Trump vs. GOP: "It’s an unusual time in Trump’s Washington, with a Senate Republican majority that’s been at odds with the president for months now — and with GOP senators increasingly comfortable in trying to ward off what they see as Trump’s worst impulses. It’s an inflection point, with Senate Republicans weighing how hard to try to contain the president." (Politico)
--- Senate Republicans are particularly trying to stave off any other high-profile departures at the Department of Homeland Security, where Secretary Kirstjen Nielsen and her acting No. 2 have already been ousted this week, along with other officials.
2020 Central: "As a religious gay man who believes his party has ceded discussion of religion and spirituality to Republicans, Pete Buttigieg, a Democratic candidate for president, is talking about God and sexuality in an unconventional way: He is using the language of faith to confront the Christian right on territory they have long claimed as their own." (New York Times)
--- Updated first quarter fundraising numbers for 2020 Democrats: Bernie Sanders, $18.2 million; Kamala Harris, $12 million; Beto O'Rourke, $9.4 million; Pete Buttigieg, $7 million; Elizabeth Warren, $6 million; Amy Klobuchar, $5.2 million; Cory Booker, $5 million; Andrew Yang, $1.7 million
On the world stage: "President Trump congratulated Benjamin Netanyahu for what Trump called the long-serving Israeli prime minister’s probable victory in a close reelection contest, saying Wednesday that a Netanyahu victory increases the chances for a peace agreement." (Washington Post)
White House schedule
POTUS: President and First Lady Trump host South Korean President Moon Jae-in and his wife Kim Jung-sook at the White House today. At 12:10 p.m., the foursome will meet in the Oval Office. At 12:40 p.m., Presidents Trump and Moon will participate in an expanded bilateral working lunch in the Cabinet Room. According to the White House, the two presidents will discuss the latest developments in North Korea.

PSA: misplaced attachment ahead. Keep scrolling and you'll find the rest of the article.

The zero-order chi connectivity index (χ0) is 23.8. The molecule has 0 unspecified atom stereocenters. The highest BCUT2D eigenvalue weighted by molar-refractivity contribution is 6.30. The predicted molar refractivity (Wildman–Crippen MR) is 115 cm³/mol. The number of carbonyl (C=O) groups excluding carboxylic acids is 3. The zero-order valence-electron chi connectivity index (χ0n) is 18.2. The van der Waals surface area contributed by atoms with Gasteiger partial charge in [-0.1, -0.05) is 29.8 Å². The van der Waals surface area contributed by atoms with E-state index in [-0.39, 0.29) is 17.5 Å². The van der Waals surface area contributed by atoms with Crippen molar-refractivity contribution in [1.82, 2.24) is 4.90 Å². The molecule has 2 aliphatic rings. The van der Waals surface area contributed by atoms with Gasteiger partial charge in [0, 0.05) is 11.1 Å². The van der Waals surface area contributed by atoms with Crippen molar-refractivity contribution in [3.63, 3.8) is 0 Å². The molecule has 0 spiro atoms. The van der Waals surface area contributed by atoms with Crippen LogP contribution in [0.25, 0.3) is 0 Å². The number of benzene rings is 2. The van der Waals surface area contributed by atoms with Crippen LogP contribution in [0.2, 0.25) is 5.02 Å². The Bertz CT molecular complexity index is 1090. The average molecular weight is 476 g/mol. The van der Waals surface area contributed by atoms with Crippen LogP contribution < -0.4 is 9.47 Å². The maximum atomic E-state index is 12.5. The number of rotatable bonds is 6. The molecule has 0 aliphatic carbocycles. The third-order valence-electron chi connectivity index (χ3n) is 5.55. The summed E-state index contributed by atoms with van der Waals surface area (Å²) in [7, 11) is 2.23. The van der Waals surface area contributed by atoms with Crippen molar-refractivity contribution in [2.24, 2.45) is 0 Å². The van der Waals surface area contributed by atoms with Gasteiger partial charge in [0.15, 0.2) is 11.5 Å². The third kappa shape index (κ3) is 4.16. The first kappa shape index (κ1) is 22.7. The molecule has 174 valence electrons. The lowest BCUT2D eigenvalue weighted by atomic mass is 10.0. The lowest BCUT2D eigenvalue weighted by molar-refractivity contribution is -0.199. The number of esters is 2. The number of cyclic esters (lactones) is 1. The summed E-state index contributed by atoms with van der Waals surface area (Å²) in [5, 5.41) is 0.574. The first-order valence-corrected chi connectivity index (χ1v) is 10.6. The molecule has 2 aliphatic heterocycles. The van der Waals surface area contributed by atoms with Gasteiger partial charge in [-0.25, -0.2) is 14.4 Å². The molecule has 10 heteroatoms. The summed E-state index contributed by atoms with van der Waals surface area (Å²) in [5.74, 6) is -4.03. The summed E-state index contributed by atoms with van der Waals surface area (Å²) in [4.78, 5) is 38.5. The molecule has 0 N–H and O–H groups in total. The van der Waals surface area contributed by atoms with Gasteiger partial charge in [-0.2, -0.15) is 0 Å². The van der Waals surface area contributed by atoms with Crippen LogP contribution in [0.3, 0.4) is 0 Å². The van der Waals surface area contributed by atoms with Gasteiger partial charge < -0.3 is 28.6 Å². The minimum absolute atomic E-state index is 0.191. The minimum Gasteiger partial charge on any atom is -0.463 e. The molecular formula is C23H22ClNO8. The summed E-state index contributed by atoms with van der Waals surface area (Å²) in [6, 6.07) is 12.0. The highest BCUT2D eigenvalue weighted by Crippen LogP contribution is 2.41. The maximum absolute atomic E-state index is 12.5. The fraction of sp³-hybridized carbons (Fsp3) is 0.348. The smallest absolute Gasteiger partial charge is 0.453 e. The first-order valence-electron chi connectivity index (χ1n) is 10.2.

At 2:15 p.m., President Trump greets World War II veterans in the Oval Office.
VP: Vice President Pence will meet with President Moon at the Blair House (across the street from the White House) at 10:30 a.m. He will then travel to Nogales, Arizona, where he will participate in a briefing from U.S. Border Patrol at 4:35 p.m. and visit the U.S.-Mexico border at 4:05 p.m.
Senate: The Senate convenes at 10 a.m. today. The chamber is expected to vote on confirmation of David Bernhardt to be Secretary of the Interior. Bernhardt has served as Deputy Interior Secretary since August 2017, and has led the department in an acting capacity since Ryan Zinke's resignation in January. His nomination was advanced by a 56-43 vote on Wednesday, with three Democrats voting in his favor. Bernhardt is currently under investigation by the Interior Department's inspector general for allegations that he "may have violated his ethics pledge by weighing in on issues affecting a former [lobbying] client," according to the Washington Post.
House: The House is not in session today, while Democrats decamp to Lansdowne, Virginia for their annual retreat.
Supreme Court schedule
The justices have no oral arguments or conferences scheduled for today.
*All times Eastern